Sunday, November 29, 2009

A little different.

Yesterday, our friends from Wyoming were in town--the ones we visited a couple of weeks ago--and they came over for dinner. The historian has had a cold/cough/ache thing going on NONE DARE CALL IT FLU and so my preferred conditions* for dealing with my portion of the mess--which, I confess it, is a big portion--were not to be.
*[Conditions for dealing with my portion of the mess: a house empty of all save me and my portion of the mess, the better to wrestle with my demons and call upon deity for aid and comfort and make vows to whatever powers that be that I will never ever no never let it get this bad again.]
No, the historian, ill and in need of rest, needed to be able to lie down. So, the people, my portion of the mess got worse. Or, if not worse, it began to glower at me. To call me names and to insinuate things about my character. In the cold light of day--November light, hence, quite cold--the loomingness of my portion of the mess seemed ever more looming. My character ever more flawed. It was pretty bad. Very bad.

I kept thinking, how can we have people over? There's this mess, and it's looming. And I am a flawed, flawed person! This house! The squalor! Etcetera &c &c.

I had to do it in stages: first, sort my portion of the mess into smaller portions (sweaters, tee shirts, skirts, trousers, fashion magazines, The New Yorker, catalogs, old crossword puzzles, scarves). Then, go through them to see if there are obvious giveaway candidates. Then, on D-Day (dinner day), put things away and throw things away. Meanwhile, I also cooked. Meanwhile, the historian did other cleaning and sorting maneuvers.

And, the people, I felt so much better. About everything.

Our friends came over and of course what they responded to in our home wasn't anyone's portion of the mess. Rather, they loved the colors of our walls, the paintings, the candlelight, the dinner itself. We had a wonderful time and I was able to see again--it is a little surprising to me how long it has been since I've seen it--how lovely and wonderful our home is to live in, how much we've made it our own, how vivid and lively and lovely it is. That's hard to see when all you can see is your own flaws.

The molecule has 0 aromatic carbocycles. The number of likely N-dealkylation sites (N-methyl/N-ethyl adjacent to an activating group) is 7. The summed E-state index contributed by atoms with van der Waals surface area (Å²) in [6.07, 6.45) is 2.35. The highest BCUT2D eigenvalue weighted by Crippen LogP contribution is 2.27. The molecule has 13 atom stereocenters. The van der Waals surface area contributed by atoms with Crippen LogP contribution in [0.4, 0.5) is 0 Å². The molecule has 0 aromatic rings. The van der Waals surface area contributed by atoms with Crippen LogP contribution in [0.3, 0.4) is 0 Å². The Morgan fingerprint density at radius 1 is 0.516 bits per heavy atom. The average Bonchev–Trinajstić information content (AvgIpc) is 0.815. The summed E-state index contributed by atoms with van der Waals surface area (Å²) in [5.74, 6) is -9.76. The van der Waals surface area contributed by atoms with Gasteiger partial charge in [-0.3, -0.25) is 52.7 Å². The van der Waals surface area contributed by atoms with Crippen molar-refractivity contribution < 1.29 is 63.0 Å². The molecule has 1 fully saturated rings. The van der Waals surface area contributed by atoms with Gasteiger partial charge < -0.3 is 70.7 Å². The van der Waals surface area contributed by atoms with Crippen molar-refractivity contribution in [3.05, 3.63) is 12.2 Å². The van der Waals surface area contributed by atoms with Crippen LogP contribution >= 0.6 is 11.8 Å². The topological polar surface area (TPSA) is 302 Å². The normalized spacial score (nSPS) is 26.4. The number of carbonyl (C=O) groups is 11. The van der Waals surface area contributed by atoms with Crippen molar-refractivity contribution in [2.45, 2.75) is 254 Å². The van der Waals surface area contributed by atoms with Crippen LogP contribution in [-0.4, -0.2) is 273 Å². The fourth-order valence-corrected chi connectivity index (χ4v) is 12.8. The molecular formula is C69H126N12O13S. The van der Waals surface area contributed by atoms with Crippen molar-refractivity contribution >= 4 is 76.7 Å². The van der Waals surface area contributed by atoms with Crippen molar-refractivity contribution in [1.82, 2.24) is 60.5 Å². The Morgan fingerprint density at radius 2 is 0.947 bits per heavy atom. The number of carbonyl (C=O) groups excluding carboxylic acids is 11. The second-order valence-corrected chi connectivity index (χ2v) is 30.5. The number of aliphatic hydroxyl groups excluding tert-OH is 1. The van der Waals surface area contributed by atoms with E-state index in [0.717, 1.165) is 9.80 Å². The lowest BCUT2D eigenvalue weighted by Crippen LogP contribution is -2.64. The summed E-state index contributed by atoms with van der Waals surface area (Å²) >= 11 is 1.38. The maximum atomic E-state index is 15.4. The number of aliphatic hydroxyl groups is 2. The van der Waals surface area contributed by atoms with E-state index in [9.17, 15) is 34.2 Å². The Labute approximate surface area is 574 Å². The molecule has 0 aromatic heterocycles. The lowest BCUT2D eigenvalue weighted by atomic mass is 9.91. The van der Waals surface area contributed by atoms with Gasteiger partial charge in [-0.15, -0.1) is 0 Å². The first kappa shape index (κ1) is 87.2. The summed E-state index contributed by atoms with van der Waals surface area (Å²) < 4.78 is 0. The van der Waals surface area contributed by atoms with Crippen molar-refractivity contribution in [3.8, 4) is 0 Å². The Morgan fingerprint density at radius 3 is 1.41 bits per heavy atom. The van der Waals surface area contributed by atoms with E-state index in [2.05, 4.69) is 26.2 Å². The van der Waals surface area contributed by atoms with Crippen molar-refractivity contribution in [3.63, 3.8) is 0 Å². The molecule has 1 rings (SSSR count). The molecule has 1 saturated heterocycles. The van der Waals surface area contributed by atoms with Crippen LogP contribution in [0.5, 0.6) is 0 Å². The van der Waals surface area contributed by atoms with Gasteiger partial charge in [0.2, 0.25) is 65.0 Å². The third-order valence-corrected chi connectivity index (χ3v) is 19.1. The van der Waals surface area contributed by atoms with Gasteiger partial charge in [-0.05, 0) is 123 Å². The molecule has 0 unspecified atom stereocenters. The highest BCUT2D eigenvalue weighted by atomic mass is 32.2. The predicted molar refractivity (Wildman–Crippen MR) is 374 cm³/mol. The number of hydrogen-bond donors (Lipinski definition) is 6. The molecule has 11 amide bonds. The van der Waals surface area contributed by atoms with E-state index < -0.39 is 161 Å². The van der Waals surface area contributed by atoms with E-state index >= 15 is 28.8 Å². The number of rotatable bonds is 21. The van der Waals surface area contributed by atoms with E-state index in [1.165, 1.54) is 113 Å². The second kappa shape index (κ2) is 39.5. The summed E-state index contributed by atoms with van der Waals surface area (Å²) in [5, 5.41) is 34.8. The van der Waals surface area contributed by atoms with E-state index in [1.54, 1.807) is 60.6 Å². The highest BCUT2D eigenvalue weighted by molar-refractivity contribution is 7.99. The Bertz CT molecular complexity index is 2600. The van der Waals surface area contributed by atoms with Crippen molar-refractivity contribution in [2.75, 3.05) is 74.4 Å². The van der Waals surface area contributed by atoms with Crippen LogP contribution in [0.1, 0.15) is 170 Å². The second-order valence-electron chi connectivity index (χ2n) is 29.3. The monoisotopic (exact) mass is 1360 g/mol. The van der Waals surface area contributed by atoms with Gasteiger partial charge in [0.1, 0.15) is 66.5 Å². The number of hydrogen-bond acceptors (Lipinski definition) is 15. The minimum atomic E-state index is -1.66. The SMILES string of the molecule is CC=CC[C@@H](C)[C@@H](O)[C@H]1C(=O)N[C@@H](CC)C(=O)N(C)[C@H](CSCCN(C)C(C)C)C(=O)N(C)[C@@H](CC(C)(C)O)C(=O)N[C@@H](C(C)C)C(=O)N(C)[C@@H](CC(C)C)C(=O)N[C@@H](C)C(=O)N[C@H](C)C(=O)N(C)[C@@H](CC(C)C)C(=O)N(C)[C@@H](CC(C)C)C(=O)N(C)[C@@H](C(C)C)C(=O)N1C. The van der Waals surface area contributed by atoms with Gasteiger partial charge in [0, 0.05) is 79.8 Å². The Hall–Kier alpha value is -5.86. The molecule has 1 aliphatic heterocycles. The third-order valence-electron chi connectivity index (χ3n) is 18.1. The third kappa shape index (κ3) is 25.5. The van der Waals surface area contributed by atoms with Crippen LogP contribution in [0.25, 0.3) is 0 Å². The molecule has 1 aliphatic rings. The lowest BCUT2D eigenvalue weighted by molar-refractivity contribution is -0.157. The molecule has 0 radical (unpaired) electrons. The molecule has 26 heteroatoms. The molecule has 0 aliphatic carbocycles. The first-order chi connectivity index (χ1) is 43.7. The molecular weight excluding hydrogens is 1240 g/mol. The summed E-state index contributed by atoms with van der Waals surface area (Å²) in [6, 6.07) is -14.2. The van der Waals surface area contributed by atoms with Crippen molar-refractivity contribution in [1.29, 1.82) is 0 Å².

There are resultant resolutions and plans aplenty, which I will spare you. But mainly, it was very good to be reminded about how to enjoy our own space--our own lives.



4 comments:

gilian said...

Why do we do this to ourselves? I don't mean the mess because sometimes we are so busy living that we simply don't have time to event notice the mess, let alone carve out time to deal with it/work through it/put it in the trash, fridge, closet. I mean where does that inner screaming voice come from that tells us we are the mess when obviously, we are not the mess or even a mess. We are simply busy living.

I, also, love that your house is so very much your house. (and by "your" I mean of course, you and the historian--hope he is well soon.)

Emma J said...

Oh, yes. This post makes me want to lay my head down and cry. Softly though. And gratefully.

I'm signing my name in under gilian's for the petition to the Advisory Board for the Way Things Are - where does that screaming voice come from, and why do we feel we have to listen?

Though I know you only through your words, it makes me glad to imagine the color of your walls and the paintings and that you are happy in them. (Not so glad about things approaching flu - {spitting between fingers to dispel the evil eye})

Ann said...

Oh, thank you for this. Seriously.

Dr. Write said...

My favorite episode of Sex and the City (okay, one of them) is when Carrie opens her oven and it turns out that's where she keeps sweaters!! This is what made me want to live in Manhattan. Well, I'm not that hip, but I imagine that the piles on my floor are my equivalent of a SoHo oven. Or something.

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